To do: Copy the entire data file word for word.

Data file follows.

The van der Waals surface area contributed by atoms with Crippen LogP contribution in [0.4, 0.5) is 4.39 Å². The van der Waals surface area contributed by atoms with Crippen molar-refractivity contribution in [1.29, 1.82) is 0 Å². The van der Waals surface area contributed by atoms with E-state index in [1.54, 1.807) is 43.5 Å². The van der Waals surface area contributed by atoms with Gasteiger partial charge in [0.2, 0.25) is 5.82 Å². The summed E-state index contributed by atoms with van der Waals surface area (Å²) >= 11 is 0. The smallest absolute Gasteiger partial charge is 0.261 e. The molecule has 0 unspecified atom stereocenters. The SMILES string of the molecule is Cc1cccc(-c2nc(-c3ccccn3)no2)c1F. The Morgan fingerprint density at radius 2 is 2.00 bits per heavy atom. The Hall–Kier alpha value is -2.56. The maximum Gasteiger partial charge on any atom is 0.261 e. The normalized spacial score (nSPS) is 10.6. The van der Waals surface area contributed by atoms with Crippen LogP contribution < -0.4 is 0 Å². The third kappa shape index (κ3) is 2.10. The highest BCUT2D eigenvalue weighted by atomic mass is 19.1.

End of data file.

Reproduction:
The van der Waals surface area contributed by atoms with Crippen LogP contribution in [0.4, 0.5) is 4.39 Å². The van der Waals surface area contributed by atoms with Crippen molar-refractivity contribution in [1.29, 1.82) is 0 Å². The van der Waals surface area contributed by atoms with E-state index in [1.54, 1.807) is 43.5 Å². The van der Waals surface area contributed by atoms with Gasteiger partial charge in [0.2, 0.25) is 5.82 Å². The summed E-state index contributed by atoms with van der Waals surface area (Å²) >= 11 is 0. The smallest absolute Gasteiger partial charge is 0.261 e. The molecule has 0 unspecified atom stereocenters. The SMILES string of the molecule is Cc1cccc(-c2nc(-c3ccccn3)no2)c1F. The Morgan fingerprint density at radius 2 is 2.00 bits per heavy atom. The Hall–Kier alpha value is -2.56. The maximum Gasteiger partial charge on any atom is 0.261 e. The normalized spacial score (nSPS) is 10.6. The van der Waals surface area contributed by atoms with Crippen LogP contribution < -0.4 is 0 Å². The third kappa shape index (κ3) is 2.10. The highest BCUT2D eigenvalue weighted by atomic mass is 19.1.